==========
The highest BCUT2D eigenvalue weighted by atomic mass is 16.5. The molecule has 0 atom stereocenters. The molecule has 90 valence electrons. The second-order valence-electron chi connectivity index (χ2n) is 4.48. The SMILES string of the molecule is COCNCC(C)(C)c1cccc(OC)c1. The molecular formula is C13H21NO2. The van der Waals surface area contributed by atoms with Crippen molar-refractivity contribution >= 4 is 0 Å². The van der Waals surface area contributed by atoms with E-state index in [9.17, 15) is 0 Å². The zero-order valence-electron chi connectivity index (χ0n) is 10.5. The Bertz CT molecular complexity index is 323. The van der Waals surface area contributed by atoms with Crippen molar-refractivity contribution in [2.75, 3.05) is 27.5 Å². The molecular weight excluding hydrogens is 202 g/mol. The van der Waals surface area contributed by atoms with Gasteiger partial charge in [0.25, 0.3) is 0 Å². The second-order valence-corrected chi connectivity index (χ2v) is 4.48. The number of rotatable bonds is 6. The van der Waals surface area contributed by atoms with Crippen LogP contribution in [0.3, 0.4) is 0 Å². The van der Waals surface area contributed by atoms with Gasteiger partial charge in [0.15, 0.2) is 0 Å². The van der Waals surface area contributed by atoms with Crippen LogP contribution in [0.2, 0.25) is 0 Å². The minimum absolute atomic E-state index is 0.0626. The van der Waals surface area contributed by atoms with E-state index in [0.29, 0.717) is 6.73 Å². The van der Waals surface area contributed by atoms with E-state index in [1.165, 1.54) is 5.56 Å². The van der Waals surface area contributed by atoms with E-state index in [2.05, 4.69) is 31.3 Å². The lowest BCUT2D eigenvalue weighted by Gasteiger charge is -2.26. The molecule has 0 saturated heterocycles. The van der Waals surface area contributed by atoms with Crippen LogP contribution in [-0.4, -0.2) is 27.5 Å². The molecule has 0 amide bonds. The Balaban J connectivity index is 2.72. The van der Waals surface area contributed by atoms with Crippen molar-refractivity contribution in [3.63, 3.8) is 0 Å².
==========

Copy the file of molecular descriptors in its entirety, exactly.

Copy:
The highest BCUT2D eigenvalue weighted by atomic mass is 16.5. The molecule has 0 atom stereocenters. The molecule has 90 valence electrons. The second-order valence-electron chi connectivity index (χ2n) is 4.48. The SMILES string of the molecule is COCNCC(C)(C)c1cccc(OC)c1. The molecular formula is C13H21NO2. The van der Waals surface area contributed by atoms with Crippen molar-refractivity contribution >= 4 is 0 Å². The van der Waals surface area contributed by atoms with E-state index in [9.17, 15) is 0 Å². The zero-order valence-electron chi connectivity index (χ0n) is 10.5. The Bertz CT molecular complexity index is 323. The van der Waals surface area contributed by atoms with Crippen molar-refractivity contribution in [2.75, 3.05) is 27.5 Å². The molecular weight excluding hydrogens is 202 g/mol. The van der Waals surface area contributed by atoms with Gasteiger partial charge in [0.25, 0.3) is 0 Å². The second-order valence-corrected chi connectivity index (χ2v) is 4.48. The number of rotatable bonds is 6. The van der Waals surface area contributed by atoms with Crippen LogP contribution in [0.3, 0.4) is 0 Å². The van der Waals surface area contributed by atoms with Gasteiger partial charge in [0.15, 0.2) is 0 Å². The van der Waals surface area contributed by atoms with Crippen LogP contribution in [0.2, 0.25) is 0 Å². The minimum absolute atomic E-state index is 0.0626. The van der Waals surface area contributed by atoms with E-state index in [0.29, 0.717) is 6.73 Å². The van der Waals surface area contributed by atoms with E-state index in [1.165, 1.54) is 5.56 Å². The van der Waals surface area contributed by atoms with E-state index in [2.05, 4.69) is 31.3 Å². The lowest BCUT2D eigenvalue weighted by Gasteiger charge is -2.26. The molecule has 0 saturated heterocycles. The van der Waals surface area contributed by atoms with Crippen LogP contribution in [-0.4, -0.2) is 27.5 Å². The molecule has 0 amide bonds. The Balaban J connectivity index is 2.72. The van der Waals surface area contributed by atoms with Crippen molar-refractivity contribution in [3.63, 3.8) is 0 Å².